Today's Law As Amended


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AB-1230 Veterinary medicine: declawing animals.(2019-2020)



As Amends the Law Today


SECTION 1.
 (a) The Legislature finds and declares as follows:
(1) Declawing (onychectomy) and tendonectomy are veterinary surgical procedures that have irreversible negative effects on the animals that undergo these procedures.
(2) Declawing has been associated with unintended behavioral consequences, including aggression and biting, according to studies published in peer-reviewed scientific journals, which also found that the “use of optimal surgical technique does not eliminate the risk of adverse behavior subsequent to onychectomy.”
(3) The American Veterinary Medical Association states that tendonectomy is not recommended to prevent an animal from using its claws destructively.
(4) Declawing does not save the lives of animals nor guarantee them homes. The American Association of Feline Practitioners states, “There is no current peer-reviewed data definitively proving that cats with destructive behavior are more likely to be euthanized, abandoned or relinquished. The decision of whether or not to declaw should not be impacted by these considerations.”
(5) The Centers for Disease Control and Prevention, the National Institutes of Health, and other human health authorities do not advise the declawing of cats owned by persons who have medical conditions that impair their immune systems.
(6) Safe and effective methods for preventing animals from using their claws destructively do exist.
(7) Declawing is illegal or considered unethical by the veterinary profession in much of the rest of the world. Declawing is prohibited in the California cities of Berkeley, Beverly Hills, Burbank, Culver City, Los Angeles, San Francisco, Santa Monica, and West Hollywood. Declawing is also prohibited by law in Denver, Colorado, and the Canadian Province of Nova Scotia. The veterinary associations in several Canadian provinces, including British Columbia and Nova Scotia, prohibit veterinarians practicing in those provinces from performing declawing or tendonectomy procedures.
(b) It is the intent of the Legislature to prohibit a person from performing nontherapeutic declawing or related procedures that do not treat a physical medical condition affecting the animal.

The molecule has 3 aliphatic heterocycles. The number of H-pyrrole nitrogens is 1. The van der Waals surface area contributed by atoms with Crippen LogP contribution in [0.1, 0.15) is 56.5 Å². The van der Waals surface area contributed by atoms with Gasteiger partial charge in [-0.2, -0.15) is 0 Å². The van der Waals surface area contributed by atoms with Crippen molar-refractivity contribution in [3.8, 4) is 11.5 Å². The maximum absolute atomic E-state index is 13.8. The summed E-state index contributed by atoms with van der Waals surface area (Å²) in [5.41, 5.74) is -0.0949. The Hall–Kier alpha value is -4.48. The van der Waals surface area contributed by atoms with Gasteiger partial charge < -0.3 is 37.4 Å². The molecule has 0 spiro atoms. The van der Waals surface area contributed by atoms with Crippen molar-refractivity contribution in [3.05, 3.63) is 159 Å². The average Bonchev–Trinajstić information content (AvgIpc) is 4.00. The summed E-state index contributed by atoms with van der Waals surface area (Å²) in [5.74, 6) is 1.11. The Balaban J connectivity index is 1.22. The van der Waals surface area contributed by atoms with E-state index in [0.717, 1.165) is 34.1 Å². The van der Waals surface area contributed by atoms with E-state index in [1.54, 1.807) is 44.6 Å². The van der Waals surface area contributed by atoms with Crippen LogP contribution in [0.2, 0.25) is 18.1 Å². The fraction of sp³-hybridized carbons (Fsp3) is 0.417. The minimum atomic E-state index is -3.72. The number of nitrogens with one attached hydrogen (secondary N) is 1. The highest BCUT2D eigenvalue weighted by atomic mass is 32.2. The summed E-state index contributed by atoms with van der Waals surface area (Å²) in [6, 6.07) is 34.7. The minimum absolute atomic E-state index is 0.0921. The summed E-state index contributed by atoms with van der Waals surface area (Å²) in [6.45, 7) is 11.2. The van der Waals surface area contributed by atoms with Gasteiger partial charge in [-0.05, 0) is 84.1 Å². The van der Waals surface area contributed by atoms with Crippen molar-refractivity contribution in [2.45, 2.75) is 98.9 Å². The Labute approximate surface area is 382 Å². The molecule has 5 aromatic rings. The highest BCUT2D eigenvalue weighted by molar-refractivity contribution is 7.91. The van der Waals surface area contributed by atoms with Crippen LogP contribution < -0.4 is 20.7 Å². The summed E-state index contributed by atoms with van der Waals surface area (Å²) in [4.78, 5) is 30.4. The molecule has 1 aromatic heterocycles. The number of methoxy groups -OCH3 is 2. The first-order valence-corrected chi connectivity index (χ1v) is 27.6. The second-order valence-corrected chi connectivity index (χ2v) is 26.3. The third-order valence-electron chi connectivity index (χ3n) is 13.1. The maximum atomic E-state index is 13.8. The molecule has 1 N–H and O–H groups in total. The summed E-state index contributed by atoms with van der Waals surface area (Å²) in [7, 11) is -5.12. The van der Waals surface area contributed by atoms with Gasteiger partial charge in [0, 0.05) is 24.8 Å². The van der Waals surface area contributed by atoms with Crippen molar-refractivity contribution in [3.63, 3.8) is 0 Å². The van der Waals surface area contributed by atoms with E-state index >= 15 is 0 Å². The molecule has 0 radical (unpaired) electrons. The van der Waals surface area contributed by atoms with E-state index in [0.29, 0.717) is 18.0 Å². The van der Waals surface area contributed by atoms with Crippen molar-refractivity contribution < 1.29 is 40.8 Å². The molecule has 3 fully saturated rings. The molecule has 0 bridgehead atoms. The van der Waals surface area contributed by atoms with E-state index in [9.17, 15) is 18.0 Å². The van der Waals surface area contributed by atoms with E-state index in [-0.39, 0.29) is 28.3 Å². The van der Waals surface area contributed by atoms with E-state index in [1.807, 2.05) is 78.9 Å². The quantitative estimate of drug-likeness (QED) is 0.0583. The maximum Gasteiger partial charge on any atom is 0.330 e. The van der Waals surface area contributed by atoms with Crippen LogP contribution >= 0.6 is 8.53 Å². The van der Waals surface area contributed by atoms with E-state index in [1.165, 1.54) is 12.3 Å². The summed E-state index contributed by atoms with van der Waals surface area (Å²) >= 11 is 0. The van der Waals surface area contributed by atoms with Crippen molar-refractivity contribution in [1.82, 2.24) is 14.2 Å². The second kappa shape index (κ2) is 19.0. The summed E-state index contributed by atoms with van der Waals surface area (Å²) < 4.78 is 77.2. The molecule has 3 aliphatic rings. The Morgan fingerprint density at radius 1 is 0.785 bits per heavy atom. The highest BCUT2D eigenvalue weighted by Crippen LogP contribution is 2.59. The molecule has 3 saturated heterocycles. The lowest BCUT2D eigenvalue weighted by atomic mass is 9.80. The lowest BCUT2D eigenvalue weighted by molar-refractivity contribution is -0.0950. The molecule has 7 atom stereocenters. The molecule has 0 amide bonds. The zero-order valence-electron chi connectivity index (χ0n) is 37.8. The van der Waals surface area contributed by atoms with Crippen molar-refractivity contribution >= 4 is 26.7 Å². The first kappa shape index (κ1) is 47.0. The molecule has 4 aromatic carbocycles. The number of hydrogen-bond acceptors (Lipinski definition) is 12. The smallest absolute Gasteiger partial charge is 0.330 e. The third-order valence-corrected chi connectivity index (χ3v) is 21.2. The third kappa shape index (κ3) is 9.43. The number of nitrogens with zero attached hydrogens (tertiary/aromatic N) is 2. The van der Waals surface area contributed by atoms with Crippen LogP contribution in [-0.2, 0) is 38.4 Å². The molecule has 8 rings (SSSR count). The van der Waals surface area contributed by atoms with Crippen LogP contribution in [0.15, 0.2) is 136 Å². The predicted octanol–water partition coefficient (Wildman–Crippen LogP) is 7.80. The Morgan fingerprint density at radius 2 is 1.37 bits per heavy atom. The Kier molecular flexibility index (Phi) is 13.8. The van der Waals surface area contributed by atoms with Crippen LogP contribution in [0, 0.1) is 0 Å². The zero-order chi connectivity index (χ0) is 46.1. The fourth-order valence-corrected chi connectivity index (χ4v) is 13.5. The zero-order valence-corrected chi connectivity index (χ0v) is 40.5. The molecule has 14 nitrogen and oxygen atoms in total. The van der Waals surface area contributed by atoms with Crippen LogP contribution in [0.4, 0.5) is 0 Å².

SEC. 2.

 Section 4832 is added to the Business and Professions Code, to read:

4832.
 (a) Notwithstanding any other law, a person shall not perform a declawing on any cat or other animal unless both of the following conditions are satisfied:
(1) The person is licensed as a veterinarian pursuant to this chapter.
(2) The veterinarian is performing the declawing for a therapeutic purpose.
(b) Whenever a veterinarian determines that declawing is necessary for a therapeutic purpose, the veterinarian shall record the therapeutic purpose in the animal’s medical record.
(c) A veterinarian who fails to comply with this section shall be subject to discipline by the board, which shall make a determination as to whether or not to revoke the veterinarian’s license.
(d) For purposes of this section:
(1) “Declawing” means any of the following:
(A) An onychectomy, dactylectomy, phalangectomy, partial digital amputation, or any other surgical procedure in which a portion of an animal’s paw is amputated to remove the animal’s claw.
(B) A tendonectomy, or surgical procedure in which the tendons of an animal’s limbs, paws, or toes are cut or modified so that the claws cannot be extended.
(C) Any other procedure that prevents the normal functioning of an animal’s claws.
(2) “Therapeutic purpose” means for the purpose of necessity to address a physical medical condition of the animal such as an existing or recurring illness, infection, disease, injury, or abnormal condition in the animal’s claw that compromises the animal’s health. “Therapeutic purpose” does not mean cosmetic or aesthetic reasons or reasons of convenience in keeping or handling the animal.
SEC. 3.
 No reimbursement is required by this act pursuant to Section 6 of Article XIII B of the California Constitution because the only costs that may be incurred by a local agency or school district will be incurred because this act creates a new crime or infraction, eliminates a crime or infraction, or changes the penalty for a crime or infraction, within the meaning of Section 17556 of the Government Code, or changes the definition of a crime within the meaning of Section 6 of Article XIII B of the California Constitution.